Mobile X-ray Vans called as ‘Backscatter x-ray scanners’ which is used for scanning vehicles and their contents including the people from up to a 1/3 of mile away without their permission. The US is buying custom-made vans packed with capacity has riled privacy advocates and sparked internet worries about “feds radiating Americans.” The new equipped promised transparency, turns out the ‘transparency’ part was related to the government using vans equipped with ‘backscatter x-ray scanners’, the ability of the mobile Z Backscatter Van, ZBV’s.
This van might seem like a great government innovation but for many living in a terror-spooked country. This van is equipped with mobile X-ray units to scan vehicles at major sporting events, or even randomly for bombs or contraband. Actually, it is bad for your health to smoke but okay for the government to use secret x-ray technology to scan your car and the occupants of your car which could include your children, without your permission.
“This really trips up the creep factor because it’s one of those things that you sort of intrinsically think the government shouldn’t be doing,” says Vermont-based privacy expert Frederick Lane, author of “American Privacy.” “But, legally, the issue is the boundary between the government’s legitimate security interest and privacy expectations we enjoy in our cars.”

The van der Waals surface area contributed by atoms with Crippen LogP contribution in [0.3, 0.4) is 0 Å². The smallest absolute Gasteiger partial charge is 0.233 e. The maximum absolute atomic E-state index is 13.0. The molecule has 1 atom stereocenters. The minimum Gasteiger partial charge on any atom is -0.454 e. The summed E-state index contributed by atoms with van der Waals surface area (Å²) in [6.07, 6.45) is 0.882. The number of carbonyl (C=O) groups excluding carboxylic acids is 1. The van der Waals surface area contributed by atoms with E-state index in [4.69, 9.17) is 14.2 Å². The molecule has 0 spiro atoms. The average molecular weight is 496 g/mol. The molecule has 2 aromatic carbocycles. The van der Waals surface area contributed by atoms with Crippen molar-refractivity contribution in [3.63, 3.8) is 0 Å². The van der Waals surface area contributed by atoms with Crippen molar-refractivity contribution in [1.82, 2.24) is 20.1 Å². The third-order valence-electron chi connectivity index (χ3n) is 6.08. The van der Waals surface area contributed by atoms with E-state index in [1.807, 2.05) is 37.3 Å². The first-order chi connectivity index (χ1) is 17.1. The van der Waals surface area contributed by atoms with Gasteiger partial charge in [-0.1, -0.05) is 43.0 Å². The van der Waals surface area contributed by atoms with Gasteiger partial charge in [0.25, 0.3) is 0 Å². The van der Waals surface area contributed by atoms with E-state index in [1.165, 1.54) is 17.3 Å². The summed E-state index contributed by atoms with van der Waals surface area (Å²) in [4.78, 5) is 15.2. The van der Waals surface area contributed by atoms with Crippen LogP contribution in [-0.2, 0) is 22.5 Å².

American Science & Engineering, a Billerica, Mass.-company told to Forbes, “It’s sold more than 500 ZBVs, or Z Backscatter Vans, to US and foreign governments. The Department of Defense has bought the most for war zone use, but US law enforcement has also deployed the vans to search for bombs inside the US, according to Joe Reiss, a company spokesman, as quoted by Forbes.”
To check the contents of truck trailers on Tuesday, a counter terror operation snarled truck traffic on I-20 near Atlanta where Department of Homeland Security teams used mobile X-ray technology. Authorities said the inspections weren’t prompted by any specific threat.
Backscatter X-ray is already part of an ongoing national debate about Backscatter X-ray use of full body scanners being deployed in many US airports. In such case, US officials will use masking technology to avoid revealing details of the human body and have said they will not store or share the images. Yet, the information security advocates have filed suit to stop their deployment, citing concerns about privacy. But other people are worry that radiating Americans without their knowledge is evidence of gradually eroding constitutional protections in the post-9/11 age.
Security experts said “Expanding the X-ray technology for use on American streets is a powerful counter terror strategy. They also point out the images do not offer the kind of detail that would be embarrassing to anyone. Moreover, law enforcement already has broad search-and-seizure powers on public highways, where a search warrant is often not needed for officers to instigate a physical search.”
“Regardless of where you fall on the spectrum of national security… you have to be realistic that this is another way in which the government is capturing information they may lose control over,” says Mr. Lane. “I just have some real problems with the idea of even beginning a campaign of rolling surveillance of American citizens, which is what this essentially is.”
Feds Radiating Americans With Mobile X-ray Vans: